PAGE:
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Economy in Brief

U.S. Consumer Credit Outstanding Continues To Fall
by Tom Moeller November 09, 2009

Consumers continue to deleverage as the prospects for employment remain uncertain. The Federal Reserve reported late Friday that consumer credit outstanding fell for the eighth consecutive month during September. It also was the twelfth monthly decline since summer, 2008. The $14.9B drop from August followed declines during the prior two months which were revised shallower, but the y/y change amounted to a record 4.8% drop.  With these declines, consumers have reduced credit outstanding as a percentage of disposable income to 22.6% from its 2005 high of 24.4%. This compares to the low near 16% in the early-1990s.

Usage of non-revolving credit (autos & other consumer durables), which accounts for nearly two-thirds of the total, fell $4.9B after a slight August increase. The 2.3% y/y decline was a record. Consumers continued also to cut back on revolving credit usage. During September it fell a near-record $9.9B for the twelfth consecutive monthly drop. Year-to-year the 8.8% decline is by far the record as consumers continued to shy away from liberal spending.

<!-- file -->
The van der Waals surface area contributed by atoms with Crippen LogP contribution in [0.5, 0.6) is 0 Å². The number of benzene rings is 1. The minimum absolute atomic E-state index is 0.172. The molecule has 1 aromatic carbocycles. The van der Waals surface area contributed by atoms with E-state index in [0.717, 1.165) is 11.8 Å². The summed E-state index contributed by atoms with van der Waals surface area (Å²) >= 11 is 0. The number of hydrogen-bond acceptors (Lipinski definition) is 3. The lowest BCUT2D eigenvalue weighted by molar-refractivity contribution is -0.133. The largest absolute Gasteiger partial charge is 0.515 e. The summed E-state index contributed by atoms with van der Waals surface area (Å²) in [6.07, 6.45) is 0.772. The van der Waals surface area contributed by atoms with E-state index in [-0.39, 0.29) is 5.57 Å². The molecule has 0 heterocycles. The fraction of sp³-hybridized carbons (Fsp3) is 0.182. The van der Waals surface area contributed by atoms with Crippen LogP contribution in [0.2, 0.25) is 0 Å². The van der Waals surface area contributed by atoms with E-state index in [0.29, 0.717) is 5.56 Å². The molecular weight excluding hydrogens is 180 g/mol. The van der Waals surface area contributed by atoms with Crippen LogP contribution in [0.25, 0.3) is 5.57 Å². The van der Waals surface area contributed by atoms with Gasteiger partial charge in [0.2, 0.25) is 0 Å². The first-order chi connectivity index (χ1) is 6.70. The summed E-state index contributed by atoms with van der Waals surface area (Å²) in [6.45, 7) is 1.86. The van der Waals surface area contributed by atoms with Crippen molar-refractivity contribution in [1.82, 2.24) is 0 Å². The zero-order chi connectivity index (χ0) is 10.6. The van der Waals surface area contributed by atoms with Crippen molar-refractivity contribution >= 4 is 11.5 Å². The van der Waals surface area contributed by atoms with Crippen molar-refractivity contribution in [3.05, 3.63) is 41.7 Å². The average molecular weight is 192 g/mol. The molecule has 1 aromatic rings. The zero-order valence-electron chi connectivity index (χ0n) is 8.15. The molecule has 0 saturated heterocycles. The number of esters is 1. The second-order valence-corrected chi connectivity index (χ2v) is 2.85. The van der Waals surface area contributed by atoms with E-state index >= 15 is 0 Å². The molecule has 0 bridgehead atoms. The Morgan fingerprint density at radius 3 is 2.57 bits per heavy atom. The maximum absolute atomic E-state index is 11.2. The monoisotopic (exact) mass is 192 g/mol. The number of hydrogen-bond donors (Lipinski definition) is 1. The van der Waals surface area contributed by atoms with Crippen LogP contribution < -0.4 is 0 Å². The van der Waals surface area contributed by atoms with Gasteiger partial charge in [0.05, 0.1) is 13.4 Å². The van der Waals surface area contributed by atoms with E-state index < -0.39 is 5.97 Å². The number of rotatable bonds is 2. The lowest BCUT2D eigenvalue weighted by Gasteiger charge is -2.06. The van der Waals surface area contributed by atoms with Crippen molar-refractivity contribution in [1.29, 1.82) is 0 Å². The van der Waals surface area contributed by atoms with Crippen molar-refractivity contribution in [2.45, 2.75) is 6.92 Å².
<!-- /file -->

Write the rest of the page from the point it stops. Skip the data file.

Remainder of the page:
Finance companies (-12.3% y/y), savings institutions (-9.8% y/y), nonfinancial businesses (-6.4%) and commercial banks (-1.5% y/y have seen the largest pullbacks in credit extension while credit unions continue to see positive growth (1.9% y/y). The Federal government and Sallie Mae also continued to lend during September and raised credit outstanding by 23.9% y/y which was the strongest growth rate since early-2001.ยท These figures are the major input to the Fed's quarterly Flow of Funds accounts for the household sector.

Credit data are available in Haver's USECON database. The Flow of Funds data are in Haver's FFUNDS database.

Monetary Policy Stance: The View From Consumption Spending from the Federal Reserve Bank of St. Louis is available here 

Consumer Credit Outstanding (m/m Chg, SAAR) September August Y/Y 2008 2007 2006 
Total $-14.8B  $-9.9B -4.8% 1.6% 5.6% 4.1%
  Revolving $-9.9B $-10.1B -8.8% 1.9% 7.8% 5.0%
  Non-revolving $-4.9B $0.2B -2.3% 1.4% 4.4% 3.6%
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